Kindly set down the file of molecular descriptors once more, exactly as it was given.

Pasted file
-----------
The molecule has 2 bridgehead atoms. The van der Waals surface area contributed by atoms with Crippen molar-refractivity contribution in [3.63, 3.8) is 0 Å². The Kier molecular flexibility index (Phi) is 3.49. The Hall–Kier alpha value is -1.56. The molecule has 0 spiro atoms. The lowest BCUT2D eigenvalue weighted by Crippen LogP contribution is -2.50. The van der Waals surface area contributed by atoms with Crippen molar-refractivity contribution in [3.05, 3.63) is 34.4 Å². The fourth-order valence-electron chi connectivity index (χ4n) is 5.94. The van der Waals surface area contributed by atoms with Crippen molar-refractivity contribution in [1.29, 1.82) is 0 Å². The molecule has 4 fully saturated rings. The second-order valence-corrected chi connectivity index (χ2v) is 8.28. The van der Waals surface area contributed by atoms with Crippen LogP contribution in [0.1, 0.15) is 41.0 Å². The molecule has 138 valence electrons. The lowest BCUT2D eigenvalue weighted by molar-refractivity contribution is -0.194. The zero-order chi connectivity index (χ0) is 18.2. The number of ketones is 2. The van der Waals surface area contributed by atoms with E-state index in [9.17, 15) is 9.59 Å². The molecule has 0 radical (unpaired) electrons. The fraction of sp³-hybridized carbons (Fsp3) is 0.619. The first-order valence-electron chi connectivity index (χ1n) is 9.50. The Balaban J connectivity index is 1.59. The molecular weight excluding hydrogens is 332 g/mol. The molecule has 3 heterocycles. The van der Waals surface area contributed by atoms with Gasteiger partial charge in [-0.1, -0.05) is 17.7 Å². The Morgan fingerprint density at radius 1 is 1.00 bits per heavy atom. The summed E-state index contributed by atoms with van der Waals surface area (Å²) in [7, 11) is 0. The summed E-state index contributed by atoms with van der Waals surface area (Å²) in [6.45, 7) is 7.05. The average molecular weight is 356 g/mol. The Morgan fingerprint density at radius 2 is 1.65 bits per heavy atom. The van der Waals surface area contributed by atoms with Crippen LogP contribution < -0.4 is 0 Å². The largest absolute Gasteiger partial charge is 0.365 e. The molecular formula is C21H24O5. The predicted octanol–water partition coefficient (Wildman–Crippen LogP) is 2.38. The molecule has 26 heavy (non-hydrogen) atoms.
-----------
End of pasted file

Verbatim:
The molecule has 2 bridgehead atoms. The van der Waals surface area contributed by atoms with Crippen molar-refractivity contribution in [3.63, 3.8) is 0 Å². The Kier molecular flexibility index (Phi) is 3.49. The Hall–Kier alpha value is -1.56. The molecule has 0 spiro atoms. The lowest BCUT2D eigenvalue weighted by Crippen LogP contribution is -2.50. The van der Waals surface area contributed by atoms with Crippen molar-refractivity contribution in [3.05, 3.63) is 34.4 Å². The fourth-order valence-electron chi connectivity index (χ4n) is 5.94. The van der Waals surface area contributed by atoms with Crippen molar-refractivity contribution in [1.29, 1.82) is 0 Å². The molecule has 4 fully saturated rings. The second-order valence-corrected chi connectivity index (χ2v) is 8.28. The van der Waals surface area contributed by atoms with Crippen LogP contribution in [0.1, 0.15) is 41.0 Å². The molecule has 138 valence electrons. The lowest BCUT2D eigenvalue weighted by molar-refractivity contribution is -0.194. The zero-order chi connectivity index (χ0) is 18.2. The number of ketones is 2. The van der Waals surface area contributed by atoms with E-state index in [9.17, 15) is 9.59 Å². The molecule has 0 radical (unpaired) electrons. The fraction of sp³-hybridized carbons (Fsp3) is 0.619. The first-order valence-electron chi connectivity index (χ1n) is 9.50. The Balaban J connectivity index is 1.59. The molecular weight excluding hydrogens is 332 g/mol. The molecule has 3 heterocycles. The van der Waals surface area contributed by atoms with Gasteiger partial charge in [-0.1, -0.05) is 17.7 Å². The Morgan fingerprint density at radius 1 is 1.00 bits per heavy atom. The summed E-state index contributed by atoms with van der Waals surface area (Å²) in [7, 11) is 0. The summed E-state index contributed by atoms with van der Waals surface area (Å²) in [6.45, 7) is 7.05. The average molecular weight is 356 g/mol. The Morgan fingerprint density at radius 2 is 1.65 bits per heavy atom. The van der Waals surface area contributed by atoms with Crippen LogP contribution < -0.4 is 0 Å². The largest absolute Gasteiger partial charge is 0.365 e. The molecular formula is C21H24O5. The predicted octanol–water partition coefficient (Wildman–Crippen LogP) is 2.38. The molecule has 26 heavy (non-hydrogen) atoms.